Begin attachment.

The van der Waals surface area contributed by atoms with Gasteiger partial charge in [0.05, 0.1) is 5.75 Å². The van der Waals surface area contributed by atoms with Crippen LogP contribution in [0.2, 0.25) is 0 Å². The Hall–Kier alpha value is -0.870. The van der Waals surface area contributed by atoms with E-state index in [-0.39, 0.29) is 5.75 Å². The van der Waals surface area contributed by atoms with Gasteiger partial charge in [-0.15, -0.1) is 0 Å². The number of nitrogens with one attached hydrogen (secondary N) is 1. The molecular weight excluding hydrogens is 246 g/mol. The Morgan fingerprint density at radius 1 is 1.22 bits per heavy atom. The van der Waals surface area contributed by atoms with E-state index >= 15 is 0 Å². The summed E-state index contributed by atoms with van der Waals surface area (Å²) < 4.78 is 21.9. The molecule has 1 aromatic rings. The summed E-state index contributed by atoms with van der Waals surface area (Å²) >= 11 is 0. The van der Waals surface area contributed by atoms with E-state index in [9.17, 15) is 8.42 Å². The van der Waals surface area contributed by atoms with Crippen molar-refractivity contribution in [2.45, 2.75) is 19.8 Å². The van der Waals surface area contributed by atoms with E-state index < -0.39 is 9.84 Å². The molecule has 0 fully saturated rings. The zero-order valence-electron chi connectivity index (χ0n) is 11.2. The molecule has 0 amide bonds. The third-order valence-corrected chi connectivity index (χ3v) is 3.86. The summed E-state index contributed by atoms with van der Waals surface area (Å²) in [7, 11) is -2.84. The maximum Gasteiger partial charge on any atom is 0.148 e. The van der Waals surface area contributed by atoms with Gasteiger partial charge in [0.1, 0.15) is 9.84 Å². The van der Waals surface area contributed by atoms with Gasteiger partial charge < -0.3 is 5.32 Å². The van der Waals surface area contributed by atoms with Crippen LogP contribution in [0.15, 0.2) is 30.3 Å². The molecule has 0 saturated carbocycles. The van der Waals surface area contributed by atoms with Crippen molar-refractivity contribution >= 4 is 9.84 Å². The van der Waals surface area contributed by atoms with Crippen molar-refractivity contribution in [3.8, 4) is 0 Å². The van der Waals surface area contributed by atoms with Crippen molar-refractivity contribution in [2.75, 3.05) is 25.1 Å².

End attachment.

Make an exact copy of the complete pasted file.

The van der Waals surface area contributed by atoms with Gasteiger partial charge in [0.05, 0.1) is 5.75 Å². The van der Waals surface area contributed by atoms with Crippen LogP contribution in [0.2, 0.25) is 0 Å². The Hall–Kier alpha value is -0.870. The van der Waals surface area contributed by atoms with E-state index in [-0.39, 0.29) is 5.75 Å². The van der Waals surface area contributed by atoms with Gasteiger partial charge in [-0.15, -0.1) is 0 Å². The number of nitrogens with one attached hydrogen (secondary N) is 1. The molecular weight excluding hydrogens is 246 g/mol. The Morgan fingerprint density at radius 1 is 1.22 bits per heavy atom. The van der Waals surface area contributed by atoms with E-state index >= 15 is 0 Å². The summed E-state index contributed by atoms with van der Waals surface area (Å²) < 4.78 is 21.9. The molecule has 1 aromatic rings. The summed E-state index contributed by atoms with van der Waals surface area (Å²) >= 11 is 0. The van der Waals surface area contributed by atoms with E-state index in [9.17, 15) is 8.42 Å². The van der Waals surface area contributed by atoms with Crippen molar-refractivity contribution in [2.45, 2.75) is 19.8 Å². The van der Waals surface area contributed by atoms with E-state index < -0.39 is 9.84 Å². The molecule has 0 fully saturated rings. The zero-order valence-electron chi connectivity index (χ0n) is 11.2. The molecule has 0 amide bonds. The third-order valence-corrected chi connectivity index (χ3v) is 3.86. The summed E-state index contributed by atoms with van der Waals surface area (Å²) in [7, 11) is -2.84. The maximum Gasteiger partial charge on any atom is 0.148 e. The van der Waals surface area contributed by atoms with Gasteiger partial charge in [0.1, 0.15) is 9.84 Å². The van der Waals surface area contributed by atoms with Gasteiger partial charge < -0.3 is 5.32 Å². The van der Waals surface area contributed by atoms with Crippen LogP contribution in [0.15, 0.2) is 30.3 Å². The molecule has 0 saturated carbocycles. The van der Waals surface area contributed by atoms with Crippen molar-refractivity contribution >= 4 is 9.84 Å². The van der Waals surface area contributed by atoms with Crippen molar-refractivity contribution in [3.8, 4) is 0 Å². The van der Waals surface area contributed by atoms with Crippen molar-refractivity contribution in [2.75, 3.05) is 25.1 Å².